The iconic Flatiron Building is going to auction

In an effort to help resolve a dispute among its current owners, the iconic Flatiron Building in midtown Manhattan is officially going to auction on March 22. The decision is the result of a recent judgment by the State Supreme Court.

As of now, 75% of the landmark is owned by GFP Real Estate, Newmark, Sorgente Croup and ABS Real Estate Partners. Nathan Silverstein owns the remaining 25% of the property, according to The Real Deal.

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Back in 2021, the former group of partners sued Silverstein in the hopes of securing a partition sale, citing the latter’s poor business decisions that, they claim, have kept the building vacant for a long time, according to the site.

Silverstein, for his part, sued the other partners on similar grounds, suggesting they did not try and get the space leased out properly, the Real Deal says.

Given the structure of ownership, any partner basically has veto power over the faith of the property, rendering the entire situation even more complicated—hence the court’s decision to put the building up for auction. According to The Real Deal, the proceeds of the sale will be split among the partners based on their current stakes.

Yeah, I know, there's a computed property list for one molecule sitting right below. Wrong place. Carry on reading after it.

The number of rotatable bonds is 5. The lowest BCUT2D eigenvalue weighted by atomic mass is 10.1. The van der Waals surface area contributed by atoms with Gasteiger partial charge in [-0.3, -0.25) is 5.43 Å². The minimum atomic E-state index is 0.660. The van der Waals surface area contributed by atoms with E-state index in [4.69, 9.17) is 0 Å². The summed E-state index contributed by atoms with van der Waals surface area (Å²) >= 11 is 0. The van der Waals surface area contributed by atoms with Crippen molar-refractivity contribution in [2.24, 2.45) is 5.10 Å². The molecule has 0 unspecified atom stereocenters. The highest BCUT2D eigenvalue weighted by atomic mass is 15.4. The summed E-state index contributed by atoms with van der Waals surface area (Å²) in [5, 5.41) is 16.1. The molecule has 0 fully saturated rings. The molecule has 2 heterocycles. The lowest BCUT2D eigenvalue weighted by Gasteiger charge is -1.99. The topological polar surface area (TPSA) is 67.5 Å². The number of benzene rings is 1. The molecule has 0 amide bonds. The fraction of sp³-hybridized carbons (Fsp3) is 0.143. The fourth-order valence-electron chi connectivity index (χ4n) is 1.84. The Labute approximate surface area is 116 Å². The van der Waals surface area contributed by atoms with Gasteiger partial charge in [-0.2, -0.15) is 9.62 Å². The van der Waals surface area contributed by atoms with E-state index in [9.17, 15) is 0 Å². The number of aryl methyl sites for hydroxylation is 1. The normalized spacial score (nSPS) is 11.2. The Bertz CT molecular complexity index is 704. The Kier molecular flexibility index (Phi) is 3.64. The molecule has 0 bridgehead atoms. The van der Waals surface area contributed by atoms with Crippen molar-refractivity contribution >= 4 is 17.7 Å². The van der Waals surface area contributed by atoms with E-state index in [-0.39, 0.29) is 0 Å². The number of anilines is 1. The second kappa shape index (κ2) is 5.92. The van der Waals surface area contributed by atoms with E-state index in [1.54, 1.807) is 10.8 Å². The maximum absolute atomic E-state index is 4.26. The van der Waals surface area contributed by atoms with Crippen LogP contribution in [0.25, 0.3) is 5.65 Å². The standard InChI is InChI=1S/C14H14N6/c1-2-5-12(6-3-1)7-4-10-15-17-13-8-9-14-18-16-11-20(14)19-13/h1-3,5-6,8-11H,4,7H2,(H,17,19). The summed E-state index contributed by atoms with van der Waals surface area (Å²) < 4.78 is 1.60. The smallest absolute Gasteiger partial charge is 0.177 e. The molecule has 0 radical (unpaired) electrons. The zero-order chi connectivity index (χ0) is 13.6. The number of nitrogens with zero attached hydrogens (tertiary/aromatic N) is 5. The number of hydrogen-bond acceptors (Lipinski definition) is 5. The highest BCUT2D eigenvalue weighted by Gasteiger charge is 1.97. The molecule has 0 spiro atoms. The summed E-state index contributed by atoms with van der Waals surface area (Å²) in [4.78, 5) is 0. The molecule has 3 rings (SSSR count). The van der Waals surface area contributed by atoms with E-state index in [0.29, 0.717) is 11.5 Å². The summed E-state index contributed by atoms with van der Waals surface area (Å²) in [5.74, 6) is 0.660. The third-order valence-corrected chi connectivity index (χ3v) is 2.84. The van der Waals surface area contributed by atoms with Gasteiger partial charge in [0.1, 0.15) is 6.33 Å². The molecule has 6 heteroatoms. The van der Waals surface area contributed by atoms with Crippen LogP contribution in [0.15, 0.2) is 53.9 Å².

Originally dubbed the Fuller Building, the 22-story tower at 175 Fifth Avenue has come to define the Flatiron District in Manhattan that it calls home. As New Yorkers are well aware, the moniker is inspired by the structure’s triangular, iron-like shape. 

Originally, when it opened back in 1902, the address functioned as the headquarters of the construction firm Fuller Company. In 1925, the company sold the building to an investment syndicate.

It was designated a landmark in 1966. The Landmarks Preservation Commission document, described it thus:

“Whether seen at night, reflected in the glistening pavement during a thundershower, or fighting for its life in a blizzard, it has a quality of directional motion with its prowlike mass towering above the beholder. To the New York of 1902 this building represented the very essence of modernity.”

Fast-forward to the late 1990s, when the ownership was divided among partners and the building eventually went under renovation. 

The last tenant to call the Flatiron Building home was Macmillan, the British publishing giant, but all 21 office floors were vacant by June of 2019. As of November of 2020, the entire structure was left empty and renovations began. Clearly, the priority at the moment is to fill up the iconic space once more. 

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